A model for the evolution of between-mussel cooperation
The parameter E in Eq. 3 represents environmental conditions, such as wave stress and predation risk. In harsh environments, E will take on a larger value than in benign environments. We will examine the evolution of attachment for a range of environmental conditions. Furthermore, environmental conditions are likely to vary between generations. Hence, we will also investigate the effect of alternating environments on the evolution of cooperation.
Spatial patterning relates to number of neighbours
Evolution of the attachment tendency A
Changing environmental stress levels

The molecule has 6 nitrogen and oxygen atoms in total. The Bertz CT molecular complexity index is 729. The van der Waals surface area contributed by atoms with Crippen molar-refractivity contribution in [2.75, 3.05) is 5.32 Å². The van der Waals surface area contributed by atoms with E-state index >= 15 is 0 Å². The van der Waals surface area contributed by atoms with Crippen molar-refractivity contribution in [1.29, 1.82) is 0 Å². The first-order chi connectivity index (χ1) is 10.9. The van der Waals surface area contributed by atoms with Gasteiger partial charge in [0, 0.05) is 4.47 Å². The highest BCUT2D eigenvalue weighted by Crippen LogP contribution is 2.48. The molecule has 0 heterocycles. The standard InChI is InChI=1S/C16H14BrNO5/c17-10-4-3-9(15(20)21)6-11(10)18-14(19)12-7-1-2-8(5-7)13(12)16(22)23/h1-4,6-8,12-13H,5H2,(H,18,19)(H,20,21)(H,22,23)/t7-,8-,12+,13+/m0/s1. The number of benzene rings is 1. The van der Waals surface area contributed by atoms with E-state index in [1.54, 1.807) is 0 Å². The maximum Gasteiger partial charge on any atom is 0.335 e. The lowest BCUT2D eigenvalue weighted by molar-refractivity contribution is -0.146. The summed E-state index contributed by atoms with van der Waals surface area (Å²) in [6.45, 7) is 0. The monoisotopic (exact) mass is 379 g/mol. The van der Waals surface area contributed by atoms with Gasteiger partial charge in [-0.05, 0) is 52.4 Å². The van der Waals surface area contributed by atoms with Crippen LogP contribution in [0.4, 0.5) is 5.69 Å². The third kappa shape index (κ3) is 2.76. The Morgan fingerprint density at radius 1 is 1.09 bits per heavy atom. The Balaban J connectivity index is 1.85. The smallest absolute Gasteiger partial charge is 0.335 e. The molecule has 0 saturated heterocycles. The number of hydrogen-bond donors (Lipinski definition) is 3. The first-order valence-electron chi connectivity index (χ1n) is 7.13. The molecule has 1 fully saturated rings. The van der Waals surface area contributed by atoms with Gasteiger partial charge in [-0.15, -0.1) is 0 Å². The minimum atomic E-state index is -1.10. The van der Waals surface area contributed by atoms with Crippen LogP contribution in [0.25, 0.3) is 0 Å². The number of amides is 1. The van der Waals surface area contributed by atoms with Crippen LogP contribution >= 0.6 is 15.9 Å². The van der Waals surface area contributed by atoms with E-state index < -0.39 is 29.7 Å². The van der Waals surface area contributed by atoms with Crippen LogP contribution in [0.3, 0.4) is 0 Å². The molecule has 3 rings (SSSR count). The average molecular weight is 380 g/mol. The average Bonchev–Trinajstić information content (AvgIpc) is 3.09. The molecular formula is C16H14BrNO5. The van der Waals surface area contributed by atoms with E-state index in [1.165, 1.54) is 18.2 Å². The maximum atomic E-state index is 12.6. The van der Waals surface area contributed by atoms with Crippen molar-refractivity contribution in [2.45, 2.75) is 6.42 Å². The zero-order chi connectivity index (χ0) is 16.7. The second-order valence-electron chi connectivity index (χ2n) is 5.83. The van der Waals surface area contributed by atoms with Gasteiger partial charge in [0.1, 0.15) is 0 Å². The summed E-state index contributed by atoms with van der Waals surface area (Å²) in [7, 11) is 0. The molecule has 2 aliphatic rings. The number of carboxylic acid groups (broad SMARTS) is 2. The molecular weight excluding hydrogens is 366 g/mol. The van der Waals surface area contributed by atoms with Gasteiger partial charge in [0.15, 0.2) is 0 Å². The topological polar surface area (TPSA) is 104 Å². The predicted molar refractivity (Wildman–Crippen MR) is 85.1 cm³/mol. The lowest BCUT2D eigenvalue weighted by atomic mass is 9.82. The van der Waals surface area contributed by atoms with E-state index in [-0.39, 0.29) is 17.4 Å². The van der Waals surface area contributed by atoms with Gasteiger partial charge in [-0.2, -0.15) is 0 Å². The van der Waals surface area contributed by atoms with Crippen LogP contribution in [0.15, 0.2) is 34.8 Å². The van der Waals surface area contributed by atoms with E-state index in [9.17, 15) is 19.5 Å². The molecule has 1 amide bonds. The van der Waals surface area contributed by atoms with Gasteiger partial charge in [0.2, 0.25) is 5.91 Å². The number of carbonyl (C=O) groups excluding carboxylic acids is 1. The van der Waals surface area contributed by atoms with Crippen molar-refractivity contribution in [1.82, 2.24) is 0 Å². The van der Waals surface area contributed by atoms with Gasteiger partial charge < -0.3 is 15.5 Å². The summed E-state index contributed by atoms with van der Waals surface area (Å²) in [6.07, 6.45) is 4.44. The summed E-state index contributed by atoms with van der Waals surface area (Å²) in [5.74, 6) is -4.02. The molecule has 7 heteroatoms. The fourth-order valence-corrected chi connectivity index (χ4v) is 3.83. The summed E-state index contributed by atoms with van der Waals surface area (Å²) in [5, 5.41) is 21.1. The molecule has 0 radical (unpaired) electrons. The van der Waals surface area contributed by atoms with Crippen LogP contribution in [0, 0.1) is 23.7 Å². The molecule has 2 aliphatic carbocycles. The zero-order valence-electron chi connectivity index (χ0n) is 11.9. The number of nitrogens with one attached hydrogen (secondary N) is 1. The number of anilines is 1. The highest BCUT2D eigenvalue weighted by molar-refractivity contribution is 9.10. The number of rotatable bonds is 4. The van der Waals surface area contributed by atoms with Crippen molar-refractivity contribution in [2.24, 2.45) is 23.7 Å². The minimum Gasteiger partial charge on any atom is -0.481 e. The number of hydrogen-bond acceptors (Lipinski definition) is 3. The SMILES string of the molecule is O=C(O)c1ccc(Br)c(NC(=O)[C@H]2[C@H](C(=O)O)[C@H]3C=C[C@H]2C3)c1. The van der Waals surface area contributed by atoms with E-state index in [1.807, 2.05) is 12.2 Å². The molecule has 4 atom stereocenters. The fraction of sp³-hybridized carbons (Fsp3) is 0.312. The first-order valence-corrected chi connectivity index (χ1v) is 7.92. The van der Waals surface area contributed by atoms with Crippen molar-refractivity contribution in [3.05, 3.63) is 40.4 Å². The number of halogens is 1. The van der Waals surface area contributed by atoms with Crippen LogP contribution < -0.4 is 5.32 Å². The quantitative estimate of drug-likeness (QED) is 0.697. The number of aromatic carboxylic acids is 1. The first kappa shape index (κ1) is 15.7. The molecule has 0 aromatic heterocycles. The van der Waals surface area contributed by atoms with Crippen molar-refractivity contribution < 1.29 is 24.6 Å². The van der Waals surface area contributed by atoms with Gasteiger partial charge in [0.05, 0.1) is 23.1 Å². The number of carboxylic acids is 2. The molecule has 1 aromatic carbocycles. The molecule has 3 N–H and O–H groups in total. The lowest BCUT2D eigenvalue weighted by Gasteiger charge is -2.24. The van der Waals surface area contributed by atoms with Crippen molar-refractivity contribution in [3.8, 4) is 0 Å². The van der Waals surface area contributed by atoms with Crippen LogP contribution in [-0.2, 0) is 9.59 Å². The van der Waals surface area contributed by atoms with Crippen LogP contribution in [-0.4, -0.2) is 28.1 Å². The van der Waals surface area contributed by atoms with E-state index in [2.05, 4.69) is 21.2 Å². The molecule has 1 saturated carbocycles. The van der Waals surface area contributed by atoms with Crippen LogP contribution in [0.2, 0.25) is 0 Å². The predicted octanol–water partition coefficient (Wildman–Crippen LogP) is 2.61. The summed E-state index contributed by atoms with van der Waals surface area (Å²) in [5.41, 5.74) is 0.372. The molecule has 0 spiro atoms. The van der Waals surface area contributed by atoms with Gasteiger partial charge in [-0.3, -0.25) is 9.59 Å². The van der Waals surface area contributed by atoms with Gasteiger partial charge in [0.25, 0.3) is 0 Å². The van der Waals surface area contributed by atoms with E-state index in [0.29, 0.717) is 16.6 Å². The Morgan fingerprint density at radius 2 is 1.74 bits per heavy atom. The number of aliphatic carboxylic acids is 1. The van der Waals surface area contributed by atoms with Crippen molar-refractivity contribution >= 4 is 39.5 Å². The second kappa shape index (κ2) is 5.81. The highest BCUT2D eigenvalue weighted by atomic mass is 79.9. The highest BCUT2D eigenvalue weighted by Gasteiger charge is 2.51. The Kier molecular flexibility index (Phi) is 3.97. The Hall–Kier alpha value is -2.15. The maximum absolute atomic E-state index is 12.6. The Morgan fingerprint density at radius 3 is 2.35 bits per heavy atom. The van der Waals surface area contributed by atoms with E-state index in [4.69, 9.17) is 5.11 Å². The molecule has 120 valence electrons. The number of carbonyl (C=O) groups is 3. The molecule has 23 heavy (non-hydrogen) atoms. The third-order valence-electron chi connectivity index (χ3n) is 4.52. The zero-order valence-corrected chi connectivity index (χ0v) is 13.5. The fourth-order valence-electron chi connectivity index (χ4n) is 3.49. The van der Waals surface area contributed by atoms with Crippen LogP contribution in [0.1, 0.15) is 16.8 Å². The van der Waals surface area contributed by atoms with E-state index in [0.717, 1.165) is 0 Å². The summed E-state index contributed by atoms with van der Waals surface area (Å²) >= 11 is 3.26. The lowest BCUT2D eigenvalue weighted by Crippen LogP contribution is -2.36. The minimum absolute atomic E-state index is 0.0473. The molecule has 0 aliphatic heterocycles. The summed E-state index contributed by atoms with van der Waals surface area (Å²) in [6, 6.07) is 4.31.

Because mussels disperse over a wide range as larvae before settling on a mussel bed, environmental conditions are most likely different between generations. Adaptation of between-mussel cooperation to a particular stress level is therefore difficult and evolution of cooperation becomes more challenging than described above. We investigate the robustness of our results above to variability in the environmental conditions that are encountered during the adaptation process. In Fig. 4b, we considered the three situations where the environmental stress level a generation encounters is variable; drawn from a random distribution (μ = 6) with low (σ = 1), intermediate (σ = 3), and high (σ = 5) variation in stress. When variation in E is high, the evolutionarily stable attachment tendency is very low for all n. With a mean stress level μ = 6, only at low variation in environmental stress do we find a hump-shaped relation between the number of neighbours and the average number of attachments a mussel produces. This confirms the results we obtained in the absence of environmental variation between generations (Fig. 4a).